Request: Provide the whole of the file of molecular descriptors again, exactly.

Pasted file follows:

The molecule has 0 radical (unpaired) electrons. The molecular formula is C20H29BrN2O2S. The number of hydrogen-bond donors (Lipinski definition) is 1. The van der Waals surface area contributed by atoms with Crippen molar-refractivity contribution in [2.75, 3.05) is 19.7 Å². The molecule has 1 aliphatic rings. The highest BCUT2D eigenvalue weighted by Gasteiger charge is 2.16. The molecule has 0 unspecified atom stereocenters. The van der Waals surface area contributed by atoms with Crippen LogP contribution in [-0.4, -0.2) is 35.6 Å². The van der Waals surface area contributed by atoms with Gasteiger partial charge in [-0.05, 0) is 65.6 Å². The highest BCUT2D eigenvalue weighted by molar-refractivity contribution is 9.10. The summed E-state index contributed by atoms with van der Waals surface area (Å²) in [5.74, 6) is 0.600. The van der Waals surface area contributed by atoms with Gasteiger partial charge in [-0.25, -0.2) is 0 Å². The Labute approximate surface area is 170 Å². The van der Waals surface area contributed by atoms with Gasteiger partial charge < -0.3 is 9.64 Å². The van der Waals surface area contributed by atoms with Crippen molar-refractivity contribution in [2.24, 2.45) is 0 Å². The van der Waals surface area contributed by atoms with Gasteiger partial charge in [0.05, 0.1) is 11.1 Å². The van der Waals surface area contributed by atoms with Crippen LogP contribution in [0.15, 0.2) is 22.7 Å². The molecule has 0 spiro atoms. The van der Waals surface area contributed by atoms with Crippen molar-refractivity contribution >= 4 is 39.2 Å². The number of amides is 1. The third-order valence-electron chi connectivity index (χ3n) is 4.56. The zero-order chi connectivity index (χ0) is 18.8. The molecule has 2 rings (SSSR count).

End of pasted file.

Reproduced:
The molecule has 0 radical (unpaired) electrons. The molecular formula is C20H29BrN2O2S. The number of hydrogen-bond donors (Lipinski definition) is 1. The van der Waals surface area contributed by atoms with Crippen molar-refractivity contribution in [2.75, 3.05) is 19.7 Å². The molecule has 1 aliphatic rings. The highest BCUT2D eigenvalue weighted by Gasteiger charge is 2.16. The molecule has 0 unspecified atom stereocenters. The van der Waals surface area contributed by atoms with Crippen LogP contribution in [-0.4, -0.2) is 35.6 Å². The van der Waals surface area contributed by atoms with Gasteiger partial charge in [-0.05, 0) is 65.6 Å². The highest BCUT2D eigenvalue weighted by molar-refractivity contribution is 9.10. The summed E-state index contributed by atoms with van der Waals surface area (Å²) in [5.74, 6) is 0.600. The van der Waals surface area contributed by atoms with Gasteiger partial charge in [-0.25, -0.2) is 0 Å². The Labute approximate surface area is 170 Å². The van der Waals surface area contributed by atoms with Gasteiger partial charge < -0.3 is 9.64 Å². The van der Waals surface area contributed by atoms with Crippen molar-refractivity contribution in [2.24, 2.45) is 0 Å². The van der Waals surface area contributed by atoms with Gasteiger partial charge in [0.05, 0.1) is 11.1 Å². The van der Waals surface area contributed by atoms with Crippen LogP contribution in [0.15, 0.2) is 22.7 Å². The molecule has 0 spiro atoms. The van der Waals surface area contributed by atoms with Crippen molar-refractivity contribution >= 4 is 39.2 Å². The number of amides is 1. The third-order valence-electron chi connectivity index (χ3n) is 4.56. The zero-order chi connectivity index (χ0) is 18.8. The molecule has 2 rings (SSSR count).